Even though it’s been months since Perry’s death, Celeste’s louche behavior is yet another thing that looks suspicious, and to Mary Louise, it’s a definite sign that Celeste is unfit to care for the kids. “You’re a mess,” she tells her bluntly, before showing her the custody petition she intends to file. Celeste, outraged, orders her out of the house and starts preparing for battle.

Mary Louise is clearly not wrong — Celeste is a mess! — but we’re all Team Celeste here, and soon Jane shows up at Mary Louise’s door to defend her friend and declare that she’s a great mother. Mary Louise, however, seamlessly drives one more wedge between the two of them by pointing out that Celeste has been driving on Ambien and suggesting that Ziggy might not be safe in her care. By contrast, Jane, she insists, is an excellent mother. But we all know by now that there are no excellent mothers in this world — just people struggling to fuck up the least.

And back at the hospital, one of them is waking up from her stroke. As Bonnie watches over her mother, Elizabeth wakes — and has what seems to be a vision of her daughter, drowning herself in a roaring tide and then floating, lifeless, in the sea.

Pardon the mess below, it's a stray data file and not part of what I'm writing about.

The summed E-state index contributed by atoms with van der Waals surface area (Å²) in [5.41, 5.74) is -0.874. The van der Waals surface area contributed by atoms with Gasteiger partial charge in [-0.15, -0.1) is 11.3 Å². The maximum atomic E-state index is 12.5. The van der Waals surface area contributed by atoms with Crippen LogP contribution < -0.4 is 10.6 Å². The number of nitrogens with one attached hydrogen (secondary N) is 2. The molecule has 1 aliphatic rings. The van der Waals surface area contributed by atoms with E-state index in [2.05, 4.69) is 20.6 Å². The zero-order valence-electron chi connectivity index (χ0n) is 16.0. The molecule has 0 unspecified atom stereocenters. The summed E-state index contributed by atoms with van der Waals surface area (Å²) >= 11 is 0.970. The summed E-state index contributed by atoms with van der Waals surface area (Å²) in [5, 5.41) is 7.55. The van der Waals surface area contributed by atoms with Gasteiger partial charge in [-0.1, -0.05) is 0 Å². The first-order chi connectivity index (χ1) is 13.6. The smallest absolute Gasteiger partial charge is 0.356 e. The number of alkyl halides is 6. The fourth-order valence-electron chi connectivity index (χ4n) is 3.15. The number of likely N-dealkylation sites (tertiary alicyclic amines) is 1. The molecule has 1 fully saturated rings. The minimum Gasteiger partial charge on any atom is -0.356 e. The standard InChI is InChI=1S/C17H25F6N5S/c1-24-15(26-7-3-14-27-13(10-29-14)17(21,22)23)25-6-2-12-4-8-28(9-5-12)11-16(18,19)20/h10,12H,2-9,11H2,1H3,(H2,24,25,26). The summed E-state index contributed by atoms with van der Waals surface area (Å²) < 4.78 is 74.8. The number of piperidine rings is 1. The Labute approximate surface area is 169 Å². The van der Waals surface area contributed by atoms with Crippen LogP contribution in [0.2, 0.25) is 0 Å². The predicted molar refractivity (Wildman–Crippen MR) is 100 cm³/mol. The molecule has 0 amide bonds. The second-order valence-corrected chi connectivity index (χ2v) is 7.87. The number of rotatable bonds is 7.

We’ve had glimpses of this vision, in the form of quick interpolated edits of the ocean, granted to us throughout the season, but this full reveal still feels like a shock, especially considering that there are only three episodes left in the season thus far, which doesn’t seem like nearly enough time to pull Bonnie out of her depression, if indeed the vision is pointing to her suicide. Celeste and Bonnie are the characters most impacted by the end of season one, and they’re currently the most vulnerable; but as the person who committed the act that ended Perry’s life, Bonnie is in a far more vulnerable position than Celeste, and of all the members of the Monterey Five, she’s the most isolated.

However, Mary Louise seems to be doing her best to turn all of the group’s members against one another, and if she succeeds half as well as she’s succeeded in driving Celeste into a mental spiral, the fallout will be vicious. Will the other members be able to save Bonnie if they can barely handle their own lives, and are barely talking to each other? Whatever the answer, the next few episodes most likely won’t be pretty.